In Bakersfield's blistering summer heat, Jeffrey Krausse's power bill can sometimes shoot up to $300. Instead of shelling out that cash every month, he found a way to save.
The local architect had a $20,000 solar panel system installed on his northeast Bakersfield house two years ago. It's a long-term investment, he said.
"The cost of electricity is only going to go up," Krausse said.
As if soaring prices at the gas pump weren't enough, Americans also face climbing natural-gas rates this winter after production losses on the Gulf Coast after Hurricane Katrina.
The steady increase in costs could push homeowners toward other sources of energy like solar power, industry experts say.
Photovoltaics, or solar cells, convert sunlight into electricity.
But it remains to be seen whether the decades-old technology will finally catch on with the public.
One local builder is betting on it.
Developer Castle & Cooke wants to integrate solar panels into between 20 percent and 40 percent of houses in its latest subdivision west of Buena Vista Road.
Focus groups show the demand is there, said Pat Henneberry, vice president of home building. About 10 or 11 of the first homes will include solar, he said. The tract will have more than 230 houses.
"Our risk is saying, 'We believe in it. Do you believe in it?' " he said.
Other major builders, like Centex Homes, also are looking into solar.
The United States is far behind countries like Japan and Germany when it comes to investing in renewable energy sources such as solar and wind power, said Joseph Bork, owner of Golden State Solar Power.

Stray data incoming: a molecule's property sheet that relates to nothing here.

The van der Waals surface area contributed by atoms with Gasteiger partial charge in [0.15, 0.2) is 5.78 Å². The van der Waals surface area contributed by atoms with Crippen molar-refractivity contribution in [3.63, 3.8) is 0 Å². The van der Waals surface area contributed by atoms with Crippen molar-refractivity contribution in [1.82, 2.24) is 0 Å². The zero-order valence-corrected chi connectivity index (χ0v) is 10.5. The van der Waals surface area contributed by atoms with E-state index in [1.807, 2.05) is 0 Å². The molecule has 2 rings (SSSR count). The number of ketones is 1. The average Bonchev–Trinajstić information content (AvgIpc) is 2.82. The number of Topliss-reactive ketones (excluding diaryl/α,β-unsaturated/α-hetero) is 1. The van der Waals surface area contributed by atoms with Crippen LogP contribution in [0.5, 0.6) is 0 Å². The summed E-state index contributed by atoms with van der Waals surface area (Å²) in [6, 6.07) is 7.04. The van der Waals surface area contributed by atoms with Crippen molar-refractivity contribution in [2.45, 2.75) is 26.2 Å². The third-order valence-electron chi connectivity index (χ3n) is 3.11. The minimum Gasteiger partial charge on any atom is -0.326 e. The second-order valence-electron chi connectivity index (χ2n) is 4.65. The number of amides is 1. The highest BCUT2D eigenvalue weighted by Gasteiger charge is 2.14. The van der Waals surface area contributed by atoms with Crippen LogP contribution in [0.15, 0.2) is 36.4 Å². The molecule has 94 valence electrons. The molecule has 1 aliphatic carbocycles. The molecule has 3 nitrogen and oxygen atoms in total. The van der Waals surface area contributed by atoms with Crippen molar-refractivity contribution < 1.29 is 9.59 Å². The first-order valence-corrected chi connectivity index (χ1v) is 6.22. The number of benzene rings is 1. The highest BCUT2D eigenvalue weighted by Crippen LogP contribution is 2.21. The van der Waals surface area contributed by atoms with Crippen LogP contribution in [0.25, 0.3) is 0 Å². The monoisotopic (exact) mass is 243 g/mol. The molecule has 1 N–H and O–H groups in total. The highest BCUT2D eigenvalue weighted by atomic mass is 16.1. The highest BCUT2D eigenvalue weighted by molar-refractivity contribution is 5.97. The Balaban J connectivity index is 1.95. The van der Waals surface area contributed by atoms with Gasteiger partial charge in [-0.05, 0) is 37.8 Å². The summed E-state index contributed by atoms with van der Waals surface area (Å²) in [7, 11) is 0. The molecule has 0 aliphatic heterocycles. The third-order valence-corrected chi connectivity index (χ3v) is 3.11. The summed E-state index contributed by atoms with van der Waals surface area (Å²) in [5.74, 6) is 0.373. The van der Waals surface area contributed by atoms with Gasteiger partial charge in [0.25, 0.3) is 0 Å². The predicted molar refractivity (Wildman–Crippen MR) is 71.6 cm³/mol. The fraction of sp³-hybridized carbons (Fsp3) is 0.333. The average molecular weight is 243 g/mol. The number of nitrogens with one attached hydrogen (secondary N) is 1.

But local businessmen like Phil Tyrwhitt, owner of Pure Energy, say sales have picked up in recent years.
"Ten years ago, I had a hard time making a living out of solar," Tyrwhitt said. "Now, I turn business away."
Still, the high price tag deters many homeowners from considering solar as an option.
A solar system for an average house costs around $16,000 to $18,000, said Marwan Masri, who heads California's Renewable Energy Program.
A system of that size, which would provide roughly half of the home's energy needs, could be worth more than $5,000 in rebates from the state, Masri said.
The state set aside roughly $300 million for residential and commercial projects in recent years, he said.
Millions of rebate dollars were approved for projects in Bakersfield, according to state data.
Some building industry experts say that despite rebates, there's historically been little demand for solar panels.
Homeowners don't want to pay the extra cash, said Brian Todd with the local Building Industry Association.
The public needs to be educated about solar, said Harlan Odé, president of Sharpe Solar Energy Systems.
Most people don't understand that solar panels can do more than run a ceiling fan, Odé said.
"People don't know that," he said. "It scares them to death."
For Deborah Olson and her husband, solar made sense.
The couple had a $68,000 solar system installed on their 10-acre property northeast of Bakersfield last summer.
The panels generate the most power during the afternoon when demand for energy is generally greatest. The Olsons also receive credit from PG&E when they generate more electricity than they consume.
Olson figures the system will pay for itself within 10 years and will continue to provide power for decades after that.
"It's a practical thing that each and every one of us can actually do to contribute to saving fossil fuel," she said.